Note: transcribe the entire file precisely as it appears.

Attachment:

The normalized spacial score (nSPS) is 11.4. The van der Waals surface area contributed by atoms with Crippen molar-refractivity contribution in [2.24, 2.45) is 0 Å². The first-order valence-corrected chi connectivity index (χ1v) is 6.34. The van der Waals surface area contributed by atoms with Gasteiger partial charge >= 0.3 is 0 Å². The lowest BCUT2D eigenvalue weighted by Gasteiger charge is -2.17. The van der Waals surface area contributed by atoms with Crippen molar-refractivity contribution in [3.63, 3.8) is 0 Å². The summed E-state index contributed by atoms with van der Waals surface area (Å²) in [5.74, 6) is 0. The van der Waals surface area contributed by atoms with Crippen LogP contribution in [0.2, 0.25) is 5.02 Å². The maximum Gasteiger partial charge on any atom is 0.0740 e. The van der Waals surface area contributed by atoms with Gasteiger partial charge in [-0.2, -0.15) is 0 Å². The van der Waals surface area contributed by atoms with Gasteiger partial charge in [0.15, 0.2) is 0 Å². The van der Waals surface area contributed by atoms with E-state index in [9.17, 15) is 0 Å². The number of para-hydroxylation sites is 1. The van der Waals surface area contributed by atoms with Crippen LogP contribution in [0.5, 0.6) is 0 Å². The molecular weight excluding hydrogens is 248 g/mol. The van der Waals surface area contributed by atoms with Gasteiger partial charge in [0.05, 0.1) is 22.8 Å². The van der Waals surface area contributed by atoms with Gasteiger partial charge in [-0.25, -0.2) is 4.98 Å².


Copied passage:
The normalized spacial score (nSPS) is 11.4. The van der Waals surface area contributed by atoms with Crippen molar-refractivity contribution in [2.24, 2.45) is 0 Å². The first-order valence-corrected chi connectivity index (χ1v) is 6.34. The van der Waals surface area contributed by atoms with Gasteiger partial charge >= 0.3 is 0 Å². The lowest BCUT2D eigenvalue weighted by Gasteiger charge is -2.17. The van der Waals surface area contributed by atoms with Crippen molar-refractivity contribution in [3.63, 3.8) is 0 Å². The summed E-state index contributed by atoms with van der Waals surface area (Å²) in [5.74, 6) is 0. The van der Waals surface area contributed by atoms with Crippen LogP contribution in [0.2, 0.25) is 5.02 Å². The maximum Gasteiger partial charge on any atom is 0.0740 e. The van der Waals surface area contributed by atoms with Gasteiger partial charge in [-0.2, -0.15) is 0 Å². The van der Waals surface area contributed by atoms with Gasteiger partial charge in [0.15, 0.2) is 0 Å². The van der Waals surface area contributed by atoms with E-state index in [9.17, 15) is 0 Å². The number of para-hydroxylation sites is 1. The van der Waals surface area contributed by atoms with Crippen LogP contribution in [0.5, 0.6) is 0 Å². The molecular weight excluding hydrogens is 248 g/mol. The van der Waals surface area contributed by atoms with Gasteiger partial charge in [0.05, 0.1) is 22.8 Å². The van der Waals surface area contributed by atoms with Gasteiger partial charge in [-0.25, -0.2) is 4.98 Å².